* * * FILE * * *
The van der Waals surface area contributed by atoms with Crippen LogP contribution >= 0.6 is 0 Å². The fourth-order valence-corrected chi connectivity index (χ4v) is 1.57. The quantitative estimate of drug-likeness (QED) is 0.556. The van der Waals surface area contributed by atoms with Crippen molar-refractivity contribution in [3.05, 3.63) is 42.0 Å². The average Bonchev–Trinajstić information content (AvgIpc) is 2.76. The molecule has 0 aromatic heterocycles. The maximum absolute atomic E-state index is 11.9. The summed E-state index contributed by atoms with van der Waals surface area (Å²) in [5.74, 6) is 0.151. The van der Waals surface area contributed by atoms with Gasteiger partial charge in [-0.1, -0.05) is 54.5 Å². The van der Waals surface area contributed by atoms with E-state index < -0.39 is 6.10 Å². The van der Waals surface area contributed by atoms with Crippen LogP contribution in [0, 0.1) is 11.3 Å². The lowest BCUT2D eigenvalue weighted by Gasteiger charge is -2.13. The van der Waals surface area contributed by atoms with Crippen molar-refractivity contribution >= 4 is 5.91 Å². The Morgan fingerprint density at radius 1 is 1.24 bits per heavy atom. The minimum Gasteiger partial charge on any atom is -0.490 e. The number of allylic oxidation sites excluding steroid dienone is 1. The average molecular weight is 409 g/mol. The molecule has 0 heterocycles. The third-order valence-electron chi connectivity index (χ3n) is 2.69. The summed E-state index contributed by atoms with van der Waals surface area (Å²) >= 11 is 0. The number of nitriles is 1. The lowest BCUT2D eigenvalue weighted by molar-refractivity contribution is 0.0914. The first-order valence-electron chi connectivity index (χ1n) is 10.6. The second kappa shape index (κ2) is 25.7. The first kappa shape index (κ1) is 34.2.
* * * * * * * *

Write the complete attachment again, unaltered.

The van der Waals surface area contributed by atoms with Crippen LogP contribution >= 0.6 is 0 Å². The fourth-order valence-corrected chi connectivity index (χ4v) is 1.57. The quantitative estimate of drug-likeness (QED) is 0.556. The van der Waals surface area contributed by atoms with Crippen molar-refractivity contribution in [3.05, 3.63) is 42.0 Å². The average Bonchev–Trinajstić information content (AvgIpc) is 2.76. The molecule has 0 aromatic heterocycles. The maximum absolute atomic E-state index is 11.9. The summed E-state index contributed by atoms with van der Waals surface area (Å²) in [5.74, 6) is 0.151. The van der Waals surface area contributed by atoms with Gasteiger partial charge in [-0.1, -0.05) is 54.5 Å². The van der Waals surface area contributed by atoms with E-state index < -0.39 is 6.10 Å². The van der Waals surface area contributed by atoms with Crippen LogP contribution in [0, 0.1) is 11.3 Å². The lowest BCUT2D eigenvalue weighted by Gasteiger charge is -2.13. The van der Waals surface area contributed by atoms with Crippen molar-refractivity contribution >= 4 is 5.91 Å². The Morgan fingerprint density at radius 1 is 1.24 bits per heavy atom. The minimum Gasteiger partial charge on any atom is -0.490 e. The number of allylic oxidation sites excluding steroid dienone is 1. The average molecular weight is 409 g/mol. The molecule has 0 heterocycles. The third-order valence-electron chi connectivity index (χ3n) is 2.69. The summed E-state index contributed by atoms with van der Waals surface area (Å²) >= 11 is 0. The number of nitriles is 1. The lowest BCUT2D eigenvalue weighted by molar-refractivity contribution is 0.0914. The first-order valence-electron chi connectivity index (χ1n) is 10.6. The second kappa shape index (κ2) is 25.7. The first kappa shape index (κ1) is 34.2.